You will need to identify the date of disability, which is a crucial step you cannot get wrong. The date will also affect other parts of the claim, like when you can file, when payment can begin, and more. When reviewing the policy, you should also review how it defines a disability so you can identify the date when you officially became disabled according to insurance guidelines.
The last day of work is crucial to your claim. You will need documentation that supports when the last day of work will be. Do not stop working without determining when your last day will be pertinent to your disability. The doctor’s orders must correlate with your last day of employment; if you quit your job before your doctor deems you disabled, you can lose your rights and protections.
Deadlines are a vital step in the claim process. The policy will tell you the various deadlines you will need to meet through the process, and you must ensure that you do. When you work with a long-term disability lawyer, they will stay on top of these deadlines and ensure you do not miss any. If you miss a deadline, you can face denial and lose your disability benefits.
The most critical step is obtaining medical records regarding your condition. The insurance company will also request these, but you must, too. The insurance company will heavily base its decision about your claim on what is inside the medical records. The records must have MRIs and other diagnostic testing outside your primary doctor’s opinion. You will need a mental Residual Functional Capacity form from a psychiatrist for mental disorders.
The most critical step is to speak with a long-term disability benefits lawyer. The process is long and complex, and getting the help you need can be difficult, especially when adjusting your entire lifestyle. A disability claim lawyer can help you through the process and ensure you have protection under ERISA.
How a disability lawyer can help
While you might be apprehensive about hiring a disability claim attorney, it is often necessary to avoid a claim denial. There are many tasks that a lawyer can accomplish, such as preparing a schedule and strategy. They will also review the insurance policy and other documents pertinent to your claim. Since initial claim forms are vital, you can also get advice from the lawyer on correctly filling them out. Proof is essential for every claim; a disability lawyer will look for all relevant evidence.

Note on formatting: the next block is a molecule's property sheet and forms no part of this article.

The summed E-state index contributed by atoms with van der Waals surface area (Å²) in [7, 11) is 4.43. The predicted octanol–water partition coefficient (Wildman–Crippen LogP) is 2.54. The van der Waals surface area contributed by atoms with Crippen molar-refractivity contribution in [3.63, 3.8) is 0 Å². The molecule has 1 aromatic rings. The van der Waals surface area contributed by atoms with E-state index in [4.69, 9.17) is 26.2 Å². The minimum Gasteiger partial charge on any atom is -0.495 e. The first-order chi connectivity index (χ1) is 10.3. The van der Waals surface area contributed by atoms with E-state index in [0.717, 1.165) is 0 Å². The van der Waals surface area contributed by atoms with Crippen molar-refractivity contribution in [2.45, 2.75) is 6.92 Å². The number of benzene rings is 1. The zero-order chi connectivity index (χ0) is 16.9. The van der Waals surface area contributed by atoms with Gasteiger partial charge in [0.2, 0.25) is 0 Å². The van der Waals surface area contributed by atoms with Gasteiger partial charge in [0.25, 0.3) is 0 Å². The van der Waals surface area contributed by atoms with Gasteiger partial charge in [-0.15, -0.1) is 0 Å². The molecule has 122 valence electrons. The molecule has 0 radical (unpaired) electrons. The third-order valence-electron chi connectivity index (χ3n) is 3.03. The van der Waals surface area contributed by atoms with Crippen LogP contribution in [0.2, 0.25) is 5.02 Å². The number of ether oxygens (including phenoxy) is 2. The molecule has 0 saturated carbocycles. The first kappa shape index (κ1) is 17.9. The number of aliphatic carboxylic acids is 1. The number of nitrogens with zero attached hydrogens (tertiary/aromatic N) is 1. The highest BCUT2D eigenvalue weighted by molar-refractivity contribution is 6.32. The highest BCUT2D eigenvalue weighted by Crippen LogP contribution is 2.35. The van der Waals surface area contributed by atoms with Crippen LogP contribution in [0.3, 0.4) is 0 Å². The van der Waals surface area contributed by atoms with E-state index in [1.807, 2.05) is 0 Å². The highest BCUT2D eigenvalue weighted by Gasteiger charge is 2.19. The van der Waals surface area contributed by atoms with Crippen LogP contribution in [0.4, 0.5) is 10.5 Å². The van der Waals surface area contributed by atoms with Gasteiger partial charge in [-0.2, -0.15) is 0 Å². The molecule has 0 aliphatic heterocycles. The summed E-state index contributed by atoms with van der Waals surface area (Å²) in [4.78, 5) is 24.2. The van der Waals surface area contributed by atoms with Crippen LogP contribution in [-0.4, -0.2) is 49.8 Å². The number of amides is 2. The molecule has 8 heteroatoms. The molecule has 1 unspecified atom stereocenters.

When the time comes, a lawyer can file appeals, negotiate with insurance carriers and prepare the claim for court. There will be several claim meetings along the way that your attorney can attend on your behalf. The insurance company will often try to speed up the claim process when they see the claimant does not have legal representation. They do this because once the claim reaches the appeal process, you cannot submit further evidence, which can harm your chances of winning in federal court. Sometimes claimants do not file any appeals, which benefits the insurance company.
Not only should you obtain legal counsel, but you must ensure it is proper legal counsel. You cannot choose just any lawyer; you will need an attorney with experience in ERISA disability claims. The disability lawyer will know the ins and outs of these cases and can look for all of the proper evidence pertinent to your lawsuit.
To get the most out of your claim and ensure you do not relinquish your benefits, you must work with a disability lawyer.
Contact a trusted law firm for a free case evaluation to learn more about how an attorney can help you. When you are in for a long fight, you need an experienced ERISA long-term disability attorney to spearhead your counterattack.
You need legal help from the beginning of the process or immediately after learning of a denial.
Following graduation from Loyola Law School in New Orleans in 1990, Price McNamara served as a Federal Judicial Law Clerk to the Honorable John M Shaw, Chief Judge, United States District Court Western District of Louisiana.
Mr. McNamara founded J. Price McNamara ERISA Insurance Claim Attorney, and began putting his past experience to work for the injured and disabled clients he now represents against the insurance companies in personal injury and long term disability and other insurance disputes in both federal and state courts